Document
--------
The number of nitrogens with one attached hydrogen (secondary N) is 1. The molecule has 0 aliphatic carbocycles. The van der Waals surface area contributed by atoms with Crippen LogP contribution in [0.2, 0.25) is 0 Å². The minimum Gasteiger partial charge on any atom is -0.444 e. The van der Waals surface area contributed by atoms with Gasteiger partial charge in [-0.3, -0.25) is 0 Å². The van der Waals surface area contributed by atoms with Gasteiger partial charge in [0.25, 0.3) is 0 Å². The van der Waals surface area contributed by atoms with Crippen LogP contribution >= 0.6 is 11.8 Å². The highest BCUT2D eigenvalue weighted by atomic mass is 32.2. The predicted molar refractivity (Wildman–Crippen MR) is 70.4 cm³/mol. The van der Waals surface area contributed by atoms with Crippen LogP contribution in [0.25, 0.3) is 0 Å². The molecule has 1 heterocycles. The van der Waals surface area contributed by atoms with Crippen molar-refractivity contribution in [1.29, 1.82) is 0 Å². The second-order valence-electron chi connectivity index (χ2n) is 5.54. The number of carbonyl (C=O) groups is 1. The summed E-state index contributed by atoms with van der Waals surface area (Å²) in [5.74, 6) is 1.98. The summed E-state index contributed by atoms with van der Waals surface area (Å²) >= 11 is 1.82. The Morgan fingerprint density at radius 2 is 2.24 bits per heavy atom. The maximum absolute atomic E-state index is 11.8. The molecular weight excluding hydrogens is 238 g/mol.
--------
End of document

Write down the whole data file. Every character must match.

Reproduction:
The number of nitrogens with one attached hydrogen (secondary N) is 1. The molecule has 0 aliphatic carbocycles. The van der Waals surface area contributed by atoms with Crippen LogP contribution in [0.2, 0.25) is 0 Å². The minimum Gasteiger partial charge on any atom is -0.444 e. The van der Waals surface area contributed by atoms with Gasteiger partial charge in [-0.3, -0.25) is 0 Å². The van der Waals surface area contributed by atoms with Gasteiger partial charge in [0.25, 0.3) is 0 Å². The van der Waals surface area contributed by atoms with Crippen LogP contribution >= 0.6 is 11.8 Å². The highest BCUT2D eigenvalue weighted by atomic mass is 32.2. The predicted molar refractivity (Wildman–Crippen MR) is 70.4 cm³/mol. The van der Waals surface area contributed by atoms with Crippen LogP contribution in [0.25, 0.3) is 0 Å². The molecule has 1 heterocycles. The van der Waals surface area contributed by atoms with Crippen molar-refractivity contribution in [1.29, 1.82) is 0 Å². The second-order valence-electron chi connectivity index (χ2n) is 5.54. The number of carbonyl (C=O) groups is 1. The summed E-state index contributed by atoms with van der Waals surface area (Å²) in [5.74, 6) is 1.98. The summed E-state index contributed by atoms with van der Waals surface area (Å²) >= 11 is 1.82. The Morgan fingerprint density at radius 2 is 2.24 bits per heavy atom. The maximum absolute atomic E-state index is 11.8. The molecular weight excluding hydrogens is 238 g/mol.